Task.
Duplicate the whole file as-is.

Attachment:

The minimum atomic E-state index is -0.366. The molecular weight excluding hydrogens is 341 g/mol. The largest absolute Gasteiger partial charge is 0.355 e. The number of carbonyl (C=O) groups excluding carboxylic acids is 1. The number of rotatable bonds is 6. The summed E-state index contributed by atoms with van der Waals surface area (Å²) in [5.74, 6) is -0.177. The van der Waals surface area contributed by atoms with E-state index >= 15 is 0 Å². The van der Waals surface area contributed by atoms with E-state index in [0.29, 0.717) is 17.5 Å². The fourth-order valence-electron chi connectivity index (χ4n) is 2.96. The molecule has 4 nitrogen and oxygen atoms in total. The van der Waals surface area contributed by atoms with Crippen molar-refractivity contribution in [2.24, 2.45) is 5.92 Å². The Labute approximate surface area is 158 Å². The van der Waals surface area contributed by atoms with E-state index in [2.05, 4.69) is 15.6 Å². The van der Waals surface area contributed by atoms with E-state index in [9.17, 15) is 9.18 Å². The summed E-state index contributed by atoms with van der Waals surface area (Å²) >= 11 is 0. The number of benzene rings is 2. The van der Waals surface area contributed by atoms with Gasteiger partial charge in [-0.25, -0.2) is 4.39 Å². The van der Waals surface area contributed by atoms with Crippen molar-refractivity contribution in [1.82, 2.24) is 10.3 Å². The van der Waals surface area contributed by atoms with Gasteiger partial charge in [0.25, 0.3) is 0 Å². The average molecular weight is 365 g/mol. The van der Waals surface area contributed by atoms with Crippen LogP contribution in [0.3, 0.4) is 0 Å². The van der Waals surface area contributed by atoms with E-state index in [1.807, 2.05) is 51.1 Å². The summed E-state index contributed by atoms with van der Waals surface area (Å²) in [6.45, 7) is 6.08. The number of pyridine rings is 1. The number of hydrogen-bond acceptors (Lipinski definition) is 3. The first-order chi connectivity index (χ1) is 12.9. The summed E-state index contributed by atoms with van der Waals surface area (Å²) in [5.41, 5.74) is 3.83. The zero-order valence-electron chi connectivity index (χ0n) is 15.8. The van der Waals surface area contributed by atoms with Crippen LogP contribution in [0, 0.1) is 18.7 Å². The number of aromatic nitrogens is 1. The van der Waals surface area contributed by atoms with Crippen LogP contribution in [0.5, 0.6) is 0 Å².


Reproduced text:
The minimum atomic E-state index is -0.366. The molecular weight excluding hydrogens is 341 g/mol. The largest absolute Gasteiger partial charge is 0.355 e. The number of carbonyl (C=O) groups excluding carboxylic acids is 1. The number of rotatable bonds is 6. The summed E-state index contributed by atoms with van der Waals surface area (Å²) in [5.74, 6) is -0.177. The van der Waals surface area contributed by atoms with E-state index >= 15 is 0 Å². The van der Waals surface area contributed by atoms with E-state index in [0.29, 0.717) is 17.5 Å². The fourth-order valence-electron chi connectivity index (χ4n) is 2.96. The molecule has 4 nitrogen and oxygen atoms in total. The van der Waals surface area contributed by atoms with Crippen molar-refractivity contribution in [2.24, 2.45) is 5.92 Å². The Labute approximate surface area is 158 Å². The van der Waals surface area contributed by atoms with E-state index in [2.05, 4.69) is 15.6 Å². The van der Waals surface area contributed by atoms with E-state index in [9.17, 15) is 9.18 Å². The summed E-state index contributed by atoms with van der Waals surface area (Å²) >= 11 is 0. The number of benzene rings is 2. The van der Waals surface area contributed by atoms with Gasteiger partial charge in [-0.25, -0.2) is 4.39 Å². The van der Waals surface area contributed by atoms with Crippen molar-refractivity contribution in [1.82, 2.24) is 10.3 Å². The van der Waals surface area contributed by atoms with Gasteiger partial charge in [0.25, 0.3) is 0 Å². The average molecular weight is 365 g/mol. The van der Waals surface area contributed by atoms with Crippen LogP contribution in [0.3, 0.4) is 0 Å². The van der Waals surface area contributed by atoms with E-state index in [1.807, 2.05) is 51.1 Å². The summed E-state index contributed by atoms with van der Waals surface area (Å²) in [6.45, 7) is 6.08. The number of pyridine rings is 1. The number of hydrogen-bond acceptors (Lipinski definition) is 3. The first-order chi connectivity index (χ1) is 12.9. The summed E-state index contributed by atoms with van der Waals surface area (Å²) in [5.41, 5.74) is 3.83. The zero-order valence-electron chi connectivity index (χ0n) is 15.8. The van der Waals surface area contributed by atoms with Crippen LogP contribution in [0, 0.1) is 18.7 Å². The number of aromatic nitrogens is 1. The van der Waals surface area contributed by atoms with Crippen LogP contribution in [0.5, 0.6) is 0 Å².